November 22, 2011 / 3:26 PM / 8 years ago

Actor Coogan says UK tabloids operate like Mafia

LONDON (Reuters) - Celebrities fear a backlash from the British tabloid press if they speak out at an inquiry into media standards, comedian and actor Steve Coogan said on Tuesday, adding that newspapers were like the Mafia in the way they operated.

British actor Hugh Grant arrives at the Leveson Inquiry at the High Court in central London, November 21, 2011. REUTERS/Andrew Winning

A lawyer for film star Hugh Grant earlier warned that intimidatory newspaper tactics risked derailing the inquiry, ordered by Prime Minister David Cameron, after disclosures that reporters at the now defunct News of the World had hacked thousands of phones.

Coogan, best known in Britain for his portrayal of gauche TV presenter Alan Partridge, said he had lost count of the number of tabloid “kiss and tell” stories about him.

He denied a Daily Mail story from 2007 which alleged he took drugs with actor Owen Wilson. He said at the time of the alleged episode he had not been in the same continent as the actor for nine months.

The inquiry, which opened last week, is shining a harsh light on Britain’s aggressive tabloid press, which trades on stories about the lifestyles of the rich and famous.

Coogan, wearing a sober dark suit and tie, said he felt it was necessary to speak out about the media.

“Many other celebrities, for want of a better word, have told me that they agree with me and they would like to come (to the inquiry) but they don’t have the stomach for it and they fear what will happen,” he said.

He detailed tabloid tactics such as rooting through his rubbish bins and harassing friends and relatives for stories about him.

“It’s like the Mafia, it’s just business,” he said, echoing an attack on News Corp executive James Murdoch by a British legislator earlier this month.

Rupert Murdoch’s News Corp shut down its scandal-hit News of the World, a tabloid weekly, in July.


The scandal has also raised doubts about prime minister Cameron’s judgment in employing former News of the World editor Andy Coulson as a media adviser until earlier this year.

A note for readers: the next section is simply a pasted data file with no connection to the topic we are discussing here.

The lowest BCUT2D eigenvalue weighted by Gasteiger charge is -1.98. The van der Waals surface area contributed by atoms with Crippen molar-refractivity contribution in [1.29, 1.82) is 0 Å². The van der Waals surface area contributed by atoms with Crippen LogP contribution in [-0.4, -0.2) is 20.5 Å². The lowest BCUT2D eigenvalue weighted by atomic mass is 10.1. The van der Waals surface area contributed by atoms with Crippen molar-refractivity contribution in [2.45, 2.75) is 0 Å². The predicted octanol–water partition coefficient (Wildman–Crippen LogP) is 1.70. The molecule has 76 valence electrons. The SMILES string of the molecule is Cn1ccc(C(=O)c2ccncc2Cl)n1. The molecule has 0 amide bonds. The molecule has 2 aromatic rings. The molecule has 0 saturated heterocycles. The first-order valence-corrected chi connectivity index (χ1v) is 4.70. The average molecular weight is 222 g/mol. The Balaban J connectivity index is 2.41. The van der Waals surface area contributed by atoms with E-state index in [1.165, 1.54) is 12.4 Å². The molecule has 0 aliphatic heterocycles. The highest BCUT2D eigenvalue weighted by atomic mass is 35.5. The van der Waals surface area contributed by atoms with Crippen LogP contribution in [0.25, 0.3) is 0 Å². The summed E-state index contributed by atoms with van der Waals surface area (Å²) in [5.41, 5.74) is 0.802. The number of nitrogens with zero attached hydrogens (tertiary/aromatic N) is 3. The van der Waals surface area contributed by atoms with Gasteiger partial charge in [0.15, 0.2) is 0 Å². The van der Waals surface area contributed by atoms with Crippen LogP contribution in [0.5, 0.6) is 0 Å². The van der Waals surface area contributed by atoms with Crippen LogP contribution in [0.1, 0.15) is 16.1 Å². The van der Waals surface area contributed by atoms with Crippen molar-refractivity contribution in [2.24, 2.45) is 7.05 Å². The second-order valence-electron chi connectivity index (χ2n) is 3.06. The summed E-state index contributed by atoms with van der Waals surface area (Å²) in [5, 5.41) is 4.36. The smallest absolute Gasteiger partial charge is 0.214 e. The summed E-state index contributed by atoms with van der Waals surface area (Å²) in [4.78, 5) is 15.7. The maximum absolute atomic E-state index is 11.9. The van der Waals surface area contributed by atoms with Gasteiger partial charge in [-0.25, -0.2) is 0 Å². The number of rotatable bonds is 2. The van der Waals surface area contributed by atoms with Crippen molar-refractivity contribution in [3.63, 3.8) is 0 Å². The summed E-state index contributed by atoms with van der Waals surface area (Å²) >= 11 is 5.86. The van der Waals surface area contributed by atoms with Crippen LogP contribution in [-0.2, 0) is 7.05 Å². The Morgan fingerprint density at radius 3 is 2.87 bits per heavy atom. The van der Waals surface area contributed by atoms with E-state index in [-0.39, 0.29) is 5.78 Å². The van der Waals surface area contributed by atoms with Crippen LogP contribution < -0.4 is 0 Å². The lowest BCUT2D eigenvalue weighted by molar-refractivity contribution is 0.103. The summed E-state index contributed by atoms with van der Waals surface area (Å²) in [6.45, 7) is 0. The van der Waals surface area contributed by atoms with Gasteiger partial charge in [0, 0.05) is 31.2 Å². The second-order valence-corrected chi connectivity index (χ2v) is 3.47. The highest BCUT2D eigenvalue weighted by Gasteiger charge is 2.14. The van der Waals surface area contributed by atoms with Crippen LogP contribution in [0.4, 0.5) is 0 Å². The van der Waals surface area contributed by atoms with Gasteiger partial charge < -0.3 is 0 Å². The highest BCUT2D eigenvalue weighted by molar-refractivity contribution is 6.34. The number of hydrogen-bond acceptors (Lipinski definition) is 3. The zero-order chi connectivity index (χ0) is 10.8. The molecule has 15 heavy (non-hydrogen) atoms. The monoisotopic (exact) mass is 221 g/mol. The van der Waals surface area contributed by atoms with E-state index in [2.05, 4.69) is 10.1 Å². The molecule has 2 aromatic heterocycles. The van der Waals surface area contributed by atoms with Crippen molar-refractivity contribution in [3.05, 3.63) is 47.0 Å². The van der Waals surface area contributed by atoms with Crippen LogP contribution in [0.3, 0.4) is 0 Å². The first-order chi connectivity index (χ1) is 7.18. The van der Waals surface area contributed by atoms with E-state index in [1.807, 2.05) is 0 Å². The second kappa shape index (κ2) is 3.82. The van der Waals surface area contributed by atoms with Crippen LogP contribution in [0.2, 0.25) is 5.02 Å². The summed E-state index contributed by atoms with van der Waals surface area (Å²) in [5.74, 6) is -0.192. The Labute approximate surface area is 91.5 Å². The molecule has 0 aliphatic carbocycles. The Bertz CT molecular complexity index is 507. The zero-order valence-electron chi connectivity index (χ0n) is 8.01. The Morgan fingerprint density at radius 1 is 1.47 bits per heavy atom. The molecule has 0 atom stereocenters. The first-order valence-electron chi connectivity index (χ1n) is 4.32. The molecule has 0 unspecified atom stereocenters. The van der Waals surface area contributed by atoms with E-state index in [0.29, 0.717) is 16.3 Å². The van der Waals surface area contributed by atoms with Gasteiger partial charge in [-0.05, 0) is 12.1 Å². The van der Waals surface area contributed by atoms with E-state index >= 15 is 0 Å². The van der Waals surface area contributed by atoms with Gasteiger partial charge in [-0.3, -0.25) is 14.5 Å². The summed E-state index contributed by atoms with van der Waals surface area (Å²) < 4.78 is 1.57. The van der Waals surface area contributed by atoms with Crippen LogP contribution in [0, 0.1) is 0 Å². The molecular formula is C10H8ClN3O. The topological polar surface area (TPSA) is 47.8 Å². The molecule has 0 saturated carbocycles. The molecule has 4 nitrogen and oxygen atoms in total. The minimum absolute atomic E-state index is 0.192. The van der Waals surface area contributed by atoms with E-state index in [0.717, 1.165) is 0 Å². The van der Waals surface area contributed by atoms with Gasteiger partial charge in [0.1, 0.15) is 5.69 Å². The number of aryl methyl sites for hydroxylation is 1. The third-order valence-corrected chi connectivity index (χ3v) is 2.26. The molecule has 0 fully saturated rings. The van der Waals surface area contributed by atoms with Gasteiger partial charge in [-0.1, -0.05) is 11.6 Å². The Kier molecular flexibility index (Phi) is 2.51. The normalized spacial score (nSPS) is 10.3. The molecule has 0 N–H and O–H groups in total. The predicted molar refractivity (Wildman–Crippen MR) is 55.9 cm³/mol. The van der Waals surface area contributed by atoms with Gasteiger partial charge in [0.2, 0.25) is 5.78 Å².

Coogan described being tipped off about a “sting” when Coulson tried to get him to talk about an affair.

“There was a girl in Andy Coulson’s office who was going to speak to me on the phone — the phone call would be recorded — and she would try to entice me to talk about intimate details of her and my life.

“I was told by (reporter) Rav Singh that Andy Coulson would be listening to the call and that I would have to be very ... if you like ... “obfuscate” when I had that phone call.”

Lawyer David Sherborne, who is representing several victims of intrusion by Britain’s scoop-hungry newspapers, hit out at the treatment of Hugh Grant after the actor told the inquiry he believed he was the victim of phone hacking.

Grant, star of “Four Weddings And a Funeral,” told the inquiry Monday that he believed the mid-market Mail Sunday newspaper had hacked into his phone messages.

The paper denied Grant’s allegations, issuing a statement calling them “mendacious smears driven by his hatred of the media.”

Sherborne said the comment and coverage Tuesday in the Daily Mail, the sister paper, went beyond fair comment.

“If those who have been brave enough to come and give evidence to this inquiry about what they have suffered at the hands of the press, hear that kind of plea in mitigation ... we may well face people who are unwilling to be that brave any longer.”

Jonathan Caplan, representing Associated Newspapers, which includes the Mail titles, said Grant had made serious allegations that had attracted headlines around the globe.

“Mr Grant is entitled to comment as he wishes, but we sought to make the point that that comment was based on the flimsiest of material,” Caplan said.

“His allegation that the journalists of Associated Newspapers had been involved in phone hacking was utterly refuted.”

The inquiry, headed by senior judge Brian Leveson and expected to last a year, will make recommendations that are likely to have a lasting impact on the industry, leading to tighter media rules or an overhaul of the current system of self-regulation.

Reporting by Keith Weir; editing by Tim Pearce

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